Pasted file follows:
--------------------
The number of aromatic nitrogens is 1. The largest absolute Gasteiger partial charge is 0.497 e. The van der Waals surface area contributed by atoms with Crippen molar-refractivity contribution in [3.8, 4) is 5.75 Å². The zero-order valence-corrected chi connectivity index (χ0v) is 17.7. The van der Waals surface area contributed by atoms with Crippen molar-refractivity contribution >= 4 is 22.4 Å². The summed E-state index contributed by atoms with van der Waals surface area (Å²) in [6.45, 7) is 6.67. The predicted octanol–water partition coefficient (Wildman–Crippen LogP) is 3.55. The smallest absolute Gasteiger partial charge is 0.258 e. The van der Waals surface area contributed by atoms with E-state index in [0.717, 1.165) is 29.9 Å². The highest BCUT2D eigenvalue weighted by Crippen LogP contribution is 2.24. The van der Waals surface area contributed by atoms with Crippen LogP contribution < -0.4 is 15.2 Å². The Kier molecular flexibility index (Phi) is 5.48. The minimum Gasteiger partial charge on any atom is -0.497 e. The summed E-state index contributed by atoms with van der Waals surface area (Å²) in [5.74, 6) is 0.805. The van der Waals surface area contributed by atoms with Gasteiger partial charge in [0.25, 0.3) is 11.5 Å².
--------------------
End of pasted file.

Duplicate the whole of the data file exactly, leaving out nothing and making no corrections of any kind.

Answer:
The number of aromatic nitrogens is 1. The largest absolute Gasteiger partial charge is 0.497 e. The van der Waals surface area contributed by atoms with Crippen molar-refractivity contribution in [3.8, 4) is 5.75 Å². The zero-order valence-corrected chi connectivity index (χ0v) is 17.7. The van der Waals surface area contributed by atoms with Crippen molar-refractivity contribution >= 4 is 22.4 Å². The summed E-state index contributed by atoms with van der Waals surface area (Å²) in [6.45, 7) is 6.67. The predicted octanol–water partition coefficient (Wildman–Crippen LogP) is 3.55. The smallest absolute Gasteiger partial charge is 0.258 e. The van der Waals surface area contributed by atoms with E-state index in [0.717, 1.165) is 29.9 Å². The highest BCUT2D eigenvalue weighted by Crippen LogP contribution is 2.24. The van der Waals surface area contributed by atoms with Crippen LogP contribution < -0.4 is 15.2 Å². The Kier molecular flexibility index (Phi) is 5.48. The minimum Gasteiger partial charge on any atom is -0.497 e. The summed E-state index contributed by atoms with van der Waals surface area (Å²) in [5.74, 6) is 0.805. The van der Waals surface area contributed by atoms with Gasteiger partial charge in [0.25, 0.3) is 11.5 Å².